Date of Completion


Embargo Period



Lyme, Borrelia, Macrophage, Innate, Immunity

Major Advisor

Juan Salazar

Associate Advisor

Justin Radolf

Associate Advisor

Melissa Caimano

Associate Advisor

Lynn Puddington

Field of Study

Biomedical Science


Doctor of Philosophy

Open Access

Open Access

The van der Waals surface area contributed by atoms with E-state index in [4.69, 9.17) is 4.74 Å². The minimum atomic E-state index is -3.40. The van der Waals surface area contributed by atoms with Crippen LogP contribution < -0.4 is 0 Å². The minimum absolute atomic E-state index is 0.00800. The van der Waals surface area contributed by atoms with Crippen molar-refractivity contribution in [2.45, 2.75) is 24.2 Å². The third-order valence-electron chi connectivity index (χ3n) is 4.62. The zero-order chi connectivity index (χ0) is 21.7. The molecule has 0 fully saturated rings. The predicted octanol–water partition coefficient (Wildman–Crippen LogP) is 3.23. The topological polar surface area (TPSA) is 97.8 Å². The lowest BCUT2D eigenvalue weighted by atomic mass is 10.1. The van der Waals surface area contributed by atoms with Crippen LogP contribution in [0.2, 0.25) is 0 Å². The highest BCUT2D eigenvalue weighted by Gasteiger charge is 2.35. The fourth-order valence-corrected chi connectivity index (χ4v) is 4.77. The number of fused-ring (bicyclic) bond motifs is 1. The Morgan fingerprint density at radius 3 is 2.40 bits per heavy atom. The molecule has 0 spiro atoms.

Lyme disease is a tick-borne illness caused by the spirochete Borrelia burgdorferi(Bb). It is believed that the robust inflammatory response induced by the host’s innate immune system is responsible for the clinical manifestations associated with Bb infection. The macrophage plays a central role in the immune response to many bacterial infections and is thought to play a central role in activation of the innate immune response to Bb. Previous studies have shown that following phagocytosis of spirochetes by macrophages, phagosome maturation results in degradation of Bband liberation of bacterial lipoproteins and nucleic acids, which are recognized by TLR2 and TLR8, respectively, and elicit MyD88-mediated phagosome signaling cascades. Bone marrow-derived macrophages (BMDMs) from MyD88-/-mice show significantly reduced spirochete uptake and inflammatory cytokine production when incubated with Bb ex vivo. Paradoxically, additional studies revealed that Bb-infected MyD88-/-mice exhibit inflammation injoint and heart tissues. To determine the contribution of MyD88 to macrophage-mediated spirochete clearance,we compared wildtype (WT) and MyD88-/-mice using a murine model of Lyme disease. MyD88-/-mice showed increased Bbburdens in hearts 28 days post infection, while H&E staining and immunohistochemistry showed significantly increased inflammation and greater macrophage infiltrate in the hearts of MyD88-/-mice. This suggests that Bb triggers MyD88-independent inflammatory pathways in macrophages to facilitate cell recruitment to tissues. Upon stimulation with Bbex vivo, WT and MyD88-/-BMDMs exhibit significant differences in bacteria uptake, suggesting that MyD88 signaling mediates cytoskeleton remodeling and the formation of membrane protrusions to enhance bacteria phagocytosis. A comprehensive transcriptome comparison in Bb-infected WT and MyD88-/-BMDMs identified a large cohort of MyD88-dependent genes that are differentially expressed in response toBb, including genes involved in actin and cytoskeleton organization (Daam1, Fmnl1).We also identified acohort of differentially-expressed MyD88-independent chemokines (Cxcl2, Ccl9) known to recruit macrophages. We identified master regulators and generated networks which model potential signaling pathways that mediate both phagocytosis and the inflammatory response. These data provide strong evidence that MyD88-dependent and -independent phagosomal signaling cascades in macrophages play significant roles in the ability of these cells to phagocytose Bb and mediate infection.